Odisha (India), June 12: The office of Rajya Sabha MP Sujeet Kumar organised a webinar on promoting climate resilient infrastructure in Odisha on Saturday. Delivering the introductory speech, MP Kumar emphasised on the vulnerability of Odisha in climate related risks, mentioning how the state had come a long way in resilient disaster management since the damage caused by the super cyclone of 1999. He also said how his government was open to suggestions that would reform climate resilience further.
Kamal Kishore of NDMA pointed out how Odisha had done a great job with saving lives but still had miles to go in saving livelihoods and infrastructure.
He further said that the financing of infrastructure should be such that it would encourage resilient infrastructure. Kishore stated that there should be risk assessment for any infrastructure to the point where not only present disasters were taken into account but future disasters would also be handled with proper resources.
The question of maintaining and promoting ecological infrastructure was also raised, wherein Kishore proposed a coexistence between ecological and economic infrastructure. He also emphasised on integration in infrastructure, reforming such infrastructures in context of each other, as opposed to developing each one in a vacuum.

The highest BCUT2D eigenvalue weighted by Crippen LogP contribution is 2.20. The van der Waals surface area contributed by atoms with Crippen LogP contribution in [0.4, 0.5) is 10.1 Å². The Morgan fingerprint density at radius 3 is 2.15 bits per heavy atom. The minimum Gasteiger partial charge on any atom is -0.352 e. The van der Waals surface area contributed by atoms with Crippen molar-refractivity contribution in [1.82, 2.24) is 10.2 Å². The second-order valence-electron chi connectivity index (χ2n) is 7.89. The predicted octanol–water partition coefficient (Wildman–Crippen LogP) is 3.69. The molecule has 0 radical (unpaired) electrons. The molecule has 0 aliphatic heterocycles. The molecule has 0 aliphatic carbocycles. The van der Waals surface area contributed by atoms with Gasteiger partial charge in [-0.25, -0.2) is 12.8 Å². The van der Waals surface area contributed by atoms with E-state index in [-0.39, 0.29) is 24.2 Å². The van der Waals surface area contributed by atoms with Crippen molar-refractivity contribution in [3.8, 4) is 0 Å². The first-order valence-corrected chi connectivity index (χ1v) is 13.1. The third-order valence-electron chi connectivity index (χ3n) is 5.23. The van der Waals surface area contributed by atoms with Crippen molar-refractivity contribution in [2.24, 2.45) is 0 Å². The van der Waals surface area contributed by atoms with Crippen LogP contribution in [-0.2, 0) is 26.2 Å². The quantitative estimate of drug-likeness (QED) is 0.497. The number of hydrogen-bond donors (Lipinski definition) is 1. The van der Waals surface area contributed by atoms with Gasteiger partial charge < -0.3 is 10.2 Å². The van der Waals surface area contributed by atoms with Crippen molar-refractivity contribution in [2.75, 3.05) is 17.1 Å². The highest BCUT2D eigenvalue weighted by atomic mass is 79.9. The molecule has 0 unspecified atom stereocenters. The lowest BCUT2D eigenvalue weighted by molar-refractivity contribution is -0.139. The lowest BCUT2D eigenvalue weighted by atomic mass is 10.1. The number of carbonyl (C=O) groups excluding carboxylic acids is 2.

During the webinar, several points on various pertinent issues were raised, starting with how Odisha’s placement plays a gigantic role in the extreme climate changes it experiences, the same playing a substantial role in the state’s flood vulnerability.
Subsequently, various solutions were suggested, starting with how the Odisha government’s use of resilient infrastructure, albeit expensive, had saved several key functional substructures from damages in cyclones such as Amphan and Yaas. Emphasis was also laid on how humanistic approach of the government was when it comes to disaster management, where it was stated that the primary goal of the government during any such climate-based disaster is the zero-casualty model at any cost, where no life is compromised.
As people were shown to be key stakeholders in any disaster, the concept of community participation was introduced, with the discussion on ‘public-private-community’ taking the centre stage. It was mentioned that no matter the climate disaster, everyone suffers the same, and therefore even the private sector joins in on reforming and moving towards resilient infrastructure.
Among others, Dr Kamal Lochan Mishra of OSDMA, Abha Mishra of UNDP, Dr Ambika Nanda of Tata Steel and Jyotiraj Patra from Oxfam and Prof Kamala Kanta Dash of Sri Sri University also spoke.